The morning after the
catastrophe election on November 8th, I jogged to the Lincoln Memorial on the Mall of Washington DC. I entered the memorial, where the statue of Abraham Lincoln, the first Republican president is located, and stood there in meditative thought. Out of the profound silence I thought I heard the whisper of Lincoln’s ghostly voice: “Holy shit, you’re kidding me.” I turned and stared out across the National Mall toward Capitol Hill and wondered the same myself.
I’ll admit I have a bias against people like Donald Trump. I prefer leaders who act magnanimously toward their rivals and those they disagree with. I prefer leaders who can speak intelligently, responsibly, and realize that words really do matter—because, believe me, they do. I prefer leaders who’ve done their homework, actually understand the issues, taken the time to study them in-depth, and can talk intelligently about those issues. I prefer people who don’t abuse their status or celebrity and instead act with graciousness and kindness toward those less fortunate than them. And I definitely prefer leaders without an elaborate and well attested history of immoral behavior. I guess, in brief, I prefer leaders who’ve consistently demonstrated a spirit of nobility and excellence instead of the very opposite qualities. So naturally I find people like Donald Trump an anathema in positions of public leadership. To me—an a very large swath of America—Donald Trump may be the most unfit man to ascend to the Presidency in our nation’s history.
But now the deed is done and we’ll have to suffer through it. I’m doubtful that Donald Trump or those around him will ultimately be able to help most Americans—especially the working class—improve their lives much. The same trickle-down economic policies the Trump team (and GOP Congress) are currently batting around are the very policies that caused the stagnation of the middle-class and decline of the working class over the past few decades. Another big consideration is that a number of the problems in working class communities are self-inflicted and not amenable by government policy. In short, there are cultural problems that have to be resolved or dealt with within those communities before any outside assistance can help.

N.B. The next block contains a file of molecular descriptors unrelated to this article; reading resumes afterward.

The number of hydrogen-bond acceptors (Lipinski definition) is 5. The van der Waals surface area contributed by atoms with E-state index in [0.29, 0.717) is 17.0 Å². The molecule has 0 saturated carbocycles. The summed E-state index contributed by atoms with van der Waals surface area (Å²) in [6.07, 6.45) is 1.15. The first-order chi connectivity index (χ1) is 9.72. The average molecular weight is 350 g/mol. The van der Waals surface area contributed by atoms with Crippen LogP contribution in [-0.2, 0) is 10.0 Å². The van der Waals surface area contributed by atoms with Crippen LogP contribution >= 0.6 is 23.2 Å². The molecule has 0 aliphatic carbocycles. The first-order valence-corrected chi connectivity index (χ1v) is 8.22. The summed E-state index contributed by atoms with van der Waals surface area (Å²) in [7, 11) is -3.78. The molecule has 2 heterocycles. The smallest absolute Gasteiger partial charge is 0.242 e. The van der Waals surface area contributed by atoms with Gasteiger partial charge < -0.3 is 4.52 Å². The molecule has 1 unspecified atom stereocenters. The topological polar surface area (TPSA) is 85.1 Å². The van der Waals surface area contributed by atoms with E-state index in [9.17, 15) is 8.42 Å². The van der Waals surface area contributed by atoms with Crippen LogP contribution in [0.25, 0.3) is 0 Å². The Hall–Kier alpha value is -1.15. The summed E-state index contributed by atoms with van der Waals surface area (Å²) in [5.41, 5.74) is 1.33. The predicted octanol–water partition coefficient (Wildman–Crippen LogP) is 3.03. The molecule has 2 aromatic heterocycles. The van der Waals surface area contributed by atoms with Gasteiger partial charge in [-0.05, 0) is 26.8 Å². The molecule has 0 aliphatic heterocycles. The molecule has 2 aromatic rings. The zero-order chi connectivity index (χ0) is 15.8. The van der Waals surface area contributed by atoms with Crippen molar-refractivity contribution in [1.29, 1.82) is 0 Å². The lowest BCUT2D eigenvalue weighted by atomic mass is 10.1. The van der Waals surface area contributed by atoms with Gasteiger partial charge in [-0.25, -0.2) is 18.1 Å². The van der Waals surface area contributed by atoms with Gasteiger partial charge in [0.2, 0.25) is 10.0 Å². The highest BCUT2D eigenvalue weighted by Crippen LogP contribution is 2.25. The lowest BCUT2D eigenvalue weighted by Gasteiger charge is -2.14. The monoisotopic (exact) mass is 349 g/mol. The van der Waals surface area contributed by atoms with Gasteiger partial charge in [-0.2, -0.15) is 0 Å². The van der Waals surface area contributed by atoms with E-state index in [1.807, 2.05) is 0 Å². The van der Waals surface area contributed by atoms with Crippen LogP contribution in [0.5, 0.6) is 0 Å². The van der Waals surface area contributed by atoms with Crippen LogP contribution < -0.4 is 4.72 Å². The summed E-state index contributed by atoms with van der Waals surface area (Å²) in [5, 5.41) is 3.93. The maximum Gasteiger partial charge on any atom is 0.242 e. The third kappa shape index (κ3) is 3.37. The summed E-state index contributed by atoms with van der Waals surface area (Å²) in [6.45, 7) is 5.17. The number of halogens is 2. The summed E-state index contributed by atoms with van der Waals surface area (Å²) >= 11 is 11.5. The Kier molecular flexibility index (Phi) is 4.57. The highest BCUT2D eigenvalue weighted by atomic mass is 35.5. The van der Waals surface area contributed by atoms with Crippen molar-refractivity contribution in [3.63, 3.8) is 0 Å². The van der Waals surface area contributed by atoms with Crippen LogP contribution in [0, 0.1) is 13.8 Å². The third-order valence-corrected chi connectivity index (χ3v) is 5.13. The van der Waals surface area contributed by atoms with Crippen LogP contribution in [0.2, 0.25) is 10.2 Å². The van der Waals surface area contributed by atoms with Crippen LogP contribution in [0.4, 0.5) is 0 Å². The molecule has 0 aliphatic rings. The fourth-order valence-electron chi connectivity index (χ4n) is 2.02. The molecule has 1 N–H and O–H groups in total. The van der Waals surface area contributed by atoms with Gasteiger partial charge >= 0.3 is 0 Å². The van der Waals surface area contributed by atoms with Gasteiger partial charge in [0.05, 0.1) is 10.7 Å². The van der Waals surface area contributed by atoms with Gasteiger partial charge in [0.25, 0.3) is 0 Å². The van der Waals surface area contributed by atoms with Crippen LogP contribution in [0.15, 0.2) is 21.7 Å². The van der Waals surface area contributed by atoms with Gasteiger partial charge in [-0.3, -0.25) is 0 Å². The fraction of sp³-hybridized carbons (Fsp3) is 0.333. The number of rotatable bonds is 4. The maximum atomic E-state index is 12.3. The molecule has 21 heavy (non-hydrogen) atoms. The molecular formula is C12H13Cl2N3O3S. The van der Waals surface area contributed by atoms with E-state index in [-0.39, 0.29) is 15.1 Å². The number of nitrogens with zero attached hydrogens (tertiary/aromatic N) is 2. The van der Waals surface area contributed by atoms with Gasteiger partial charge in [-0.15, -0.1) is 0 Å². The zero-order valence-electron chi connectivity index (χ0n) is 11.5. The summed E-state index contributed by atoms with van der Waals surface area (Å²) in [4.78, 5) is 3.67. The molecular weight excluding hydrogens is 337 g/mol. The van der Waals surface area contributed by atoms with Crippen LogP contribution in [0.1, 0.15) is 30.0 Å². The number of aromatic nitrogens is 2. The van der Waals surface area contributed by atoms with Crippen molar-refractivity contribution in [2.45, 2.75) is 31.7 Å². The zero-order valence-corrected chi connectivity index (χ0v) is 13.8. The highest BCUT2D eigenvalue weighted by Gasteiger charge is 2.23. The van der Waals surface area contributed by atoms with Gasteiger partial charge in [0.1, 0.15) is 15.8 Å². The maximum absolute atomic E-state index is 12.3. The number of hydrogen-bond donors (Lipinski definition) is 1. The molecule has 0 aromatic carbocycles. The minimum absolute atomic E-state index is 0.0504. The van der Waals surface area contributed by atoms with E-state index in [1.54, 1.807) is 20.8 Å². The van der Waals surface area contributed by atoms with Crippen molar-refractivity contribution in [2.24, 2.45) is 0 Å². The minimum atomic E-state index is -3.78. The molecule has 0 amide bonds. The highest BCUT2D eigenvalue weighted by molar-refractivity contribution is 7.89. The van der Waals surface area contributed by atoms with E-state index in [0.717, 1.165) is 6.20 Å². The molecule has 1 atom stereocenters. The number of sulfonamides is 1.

I suspect we’ll see mostly policies that favor the Donald Trump’s of the world (his family’s wealth and prosperity), while many of the programs and investments in the middle-class and working class are cut in order to provide more corporate largesse and tax breaks for the rich—who don’t need them and we can’t afford to give them. It’s really about math, and many of us will likely be on the losing side of the equation with this administration and this congress. And so the march toward a bigger, even stronger, more powerful oligarchy resumes.
But prove me wrong! Believe me, that would be fine by me.